Bacteria, Geochemistry, and Hydrology: an Investigation of the Mechanisms of Clogging to Determine How Best to Address Them in Wells and Drains for Improved Operation and Maintenance
* What are the bacterial, geochemical, and hydrological mechanisms of clogging and how best to address them in wells and drains to improve operation and maintenance?
There are some related studies being conducted in Reclamation with regards to bacterial growth quorum-sensing inhibition, and prevention on reverse osmosis (RO) membranes. These activities involve chemical research on the molecular level to elucidate compounds that will prevent bacteria from forming biofilms. However, in dams and ground water systems, the factors involved in pipe and drain clogging are complex. The focus of this work is to determine the general bacterial, geochemical, and hydrological mechanisms involved in clogging on the macro scale. While assisting Principal Investigators with molecular inhibition research, technology transfer may be site-limited or unavailable for some time. The goal of this activity is to improve water delivery, water infrastructure reliability, and safety by determining the most efficient use of conventional methods.
Need and Benefit
In 2004, numerous clogging issues involving biofouling in toe drains and outlet works were addressed by the Ecological Research and Investigations Group. As drains age, there seems to be an increase in the occurrence of drain obstructions. Literature searches on the subject of clogging revealed only a few resources on specific methods to address these types of water-related clogs. Both Reclamation and the U.S. Army Corps of Engineers (Corps) have developed documents to address drainage issues; however, there is little guidance available on addressing specific biofouling problems. Further discussions with Reclamation personnel on the issues of biofouling and clogging in dam structures, drains, and ground water wells revealed that approximately one-third to one-half of the drains that are video surveyed contain evidence of biofouling. The Alamosa Field Office reported that ground water well issues currently take approximately 20 percent of their total labor time. Further, without effective operation and maintenance, ground water well productions may deteriorate to the point that drilling replacement wells is required.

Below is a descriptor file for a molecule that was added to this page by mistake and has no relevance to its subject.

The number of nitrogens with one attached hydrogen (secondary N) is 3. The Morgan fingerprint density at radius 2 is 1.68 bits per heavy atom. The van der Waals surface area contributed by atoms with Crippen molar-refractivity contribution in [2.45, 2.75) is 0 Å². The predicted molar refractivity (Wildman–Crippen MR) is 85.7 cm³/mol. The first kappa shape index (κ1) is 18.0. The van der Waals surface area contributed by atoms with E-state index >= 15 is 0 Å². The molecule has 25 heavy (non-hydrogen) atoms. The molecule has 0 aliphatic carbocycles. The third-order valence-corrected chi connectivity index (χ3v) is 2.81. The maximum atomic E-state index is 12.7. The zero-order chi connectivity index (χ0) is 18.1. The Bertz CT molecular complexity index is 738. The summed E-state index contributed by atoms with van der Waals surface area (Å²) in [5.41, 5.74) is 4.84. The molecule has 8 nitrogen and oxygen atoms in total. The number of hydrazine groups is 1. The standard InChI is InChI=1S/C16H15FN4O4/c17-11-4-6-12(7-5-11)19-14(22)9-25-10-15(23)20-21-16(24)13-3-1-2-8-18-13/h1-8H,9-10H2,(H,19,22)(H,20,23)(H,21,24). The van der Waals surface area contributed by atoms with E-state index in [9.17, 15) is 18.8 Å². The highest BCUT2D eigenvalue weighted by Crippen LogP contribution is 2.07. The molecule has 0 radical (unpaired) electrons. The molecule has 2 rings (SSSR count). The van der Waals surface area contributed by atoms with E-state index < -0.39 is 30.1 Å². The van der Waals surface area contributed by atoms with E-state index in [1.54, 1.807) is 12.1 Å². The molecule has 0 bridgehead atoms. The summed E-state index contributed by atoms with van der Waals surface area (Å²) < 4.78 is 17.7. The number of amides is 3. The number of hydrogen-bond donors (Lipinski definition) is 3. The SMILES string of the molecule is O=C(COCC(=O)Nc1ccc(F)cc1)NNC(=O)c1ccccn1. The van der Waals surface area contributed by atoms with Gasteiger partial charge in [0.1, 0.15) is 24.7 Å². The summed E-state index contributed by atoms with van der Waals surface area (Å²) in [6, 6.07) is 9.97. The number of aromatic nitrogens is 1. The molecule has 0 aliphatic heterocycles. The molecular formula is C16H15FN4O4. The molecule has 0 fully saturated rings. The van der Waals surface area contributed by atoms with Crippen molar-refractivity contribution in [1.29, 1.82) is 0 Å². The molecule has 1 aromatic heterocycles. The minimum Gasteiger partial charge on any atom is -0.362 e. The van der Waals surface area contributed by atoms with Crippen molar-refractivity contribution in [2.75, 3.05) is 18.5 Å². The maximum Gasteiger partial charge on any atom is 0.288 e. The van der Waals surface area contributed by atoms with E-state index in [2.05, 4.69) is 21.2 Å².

General scoping activities reveal that most lateral drains (up to 80 percent) and numerous ground water wells experience decreased flow and productivity due to clogging. A review of photography produced from some in situ drain videos reveal a variety of materials reside in the drains contributing to clogging. Conglomerations of organic debris (biofilm, twigs, and leaves) to pebbles, sand, and/or crusty precipitate exhibiting a wide range of colors indicate numerous culprits on a macroscopic scale. A better understanding of mechanisms, both geochemical and biological, improves treatments, especially in environmentally sensitive and remote areas, ultimately reducing operation and maintenance costs. Improving treatment methods improve reliability and cut down on waste in specifying and implementing maintenance.
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